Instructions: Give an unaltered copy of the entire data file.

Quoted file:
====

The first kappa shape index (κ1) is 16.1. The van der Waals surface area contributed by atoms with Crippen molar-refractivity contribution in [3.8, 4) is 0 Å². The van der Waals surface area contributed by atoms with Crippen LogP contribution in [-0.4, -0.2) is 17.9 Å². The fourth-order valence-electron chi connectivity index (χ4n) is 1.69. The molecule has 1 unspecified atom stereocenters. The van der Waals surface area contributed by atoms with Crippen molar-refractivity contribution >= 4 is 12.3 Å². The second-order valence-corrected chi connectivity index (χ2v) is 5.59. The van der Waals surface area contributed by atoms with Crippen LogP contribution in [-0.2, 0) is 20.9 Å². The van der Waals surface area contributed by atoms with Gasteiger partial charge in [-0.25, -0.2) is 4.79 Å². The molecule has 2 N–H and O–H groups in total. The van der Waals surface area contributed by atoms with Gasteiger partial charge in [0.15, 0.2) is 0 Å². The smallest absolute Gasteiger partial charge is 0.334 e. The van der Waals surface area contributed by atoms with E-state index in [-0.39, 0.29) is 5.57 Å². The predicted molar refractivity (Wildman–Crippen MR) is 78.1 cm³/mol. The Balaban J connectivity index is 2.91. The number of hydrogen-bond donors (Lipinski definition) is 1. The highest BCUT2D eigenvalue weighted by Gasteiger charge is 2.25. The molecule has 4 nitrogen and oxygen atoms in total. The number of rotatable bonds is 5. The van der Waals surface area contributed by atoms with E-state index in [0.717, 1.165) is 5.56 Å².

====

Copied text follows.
The first kappa shape index (κ1) is 16.1. The van der Waals surface area contributed by atoms with Crippen molar-refractivity contribution in [3.8, 4) is 0 Å². The van der Waals surface area contributed by atoms with Crippen LogP contribution in [-0.4, -0.2) is 17.9 Å². The fourth-order valence-electron chi connectivity index (χ4n) is 1.69. The molecule has 1 unspecified atom stereocenters. The van der Waals surface area contributed by atoms with Crippen molar-refractivity contribution >= 4 is 12.3 Å². The second-order valence-corrected chi connectivity index (χ2v) is 5.59. The van der Waals surface area contributed by atoms with Crippen LogP contribution in [-0.2, 0) is 20.9 Å². The van der Waals surface area contributed by atoms with Gasteiger partial charge in [-0.25, -0.2) is 4.79 Å². The molecule has 2 N–H and O–H groups in total. The van der Waals surface area contributed by atoms with Gasteiger partial charge in [0.15, 0.2) is 0 Å². The smallest absolute Gasteiger partial charge is 0.334 e. The van der Waals surface area contributed by atoms with E-state index in [-0.39, 0.29) is 5.57 Å². The predicted molar refractivity (Wildman–Crippen MR) is 78.1 cm³/mol. The Balaban J connectivity index is 2.91. The number of hydrogen-bond donors (Lipinski definition) is 1. The highest BCUT2D eigenvalue weighted by Gasteiger charge is 2.25. The molecule has 4 nitrogen and oxygen atoms in total. The number of rotatable bonds is 5. The van der Waals surface area contributed by atoms with E-state index in [0.717, 1.165) is 5.56 Å².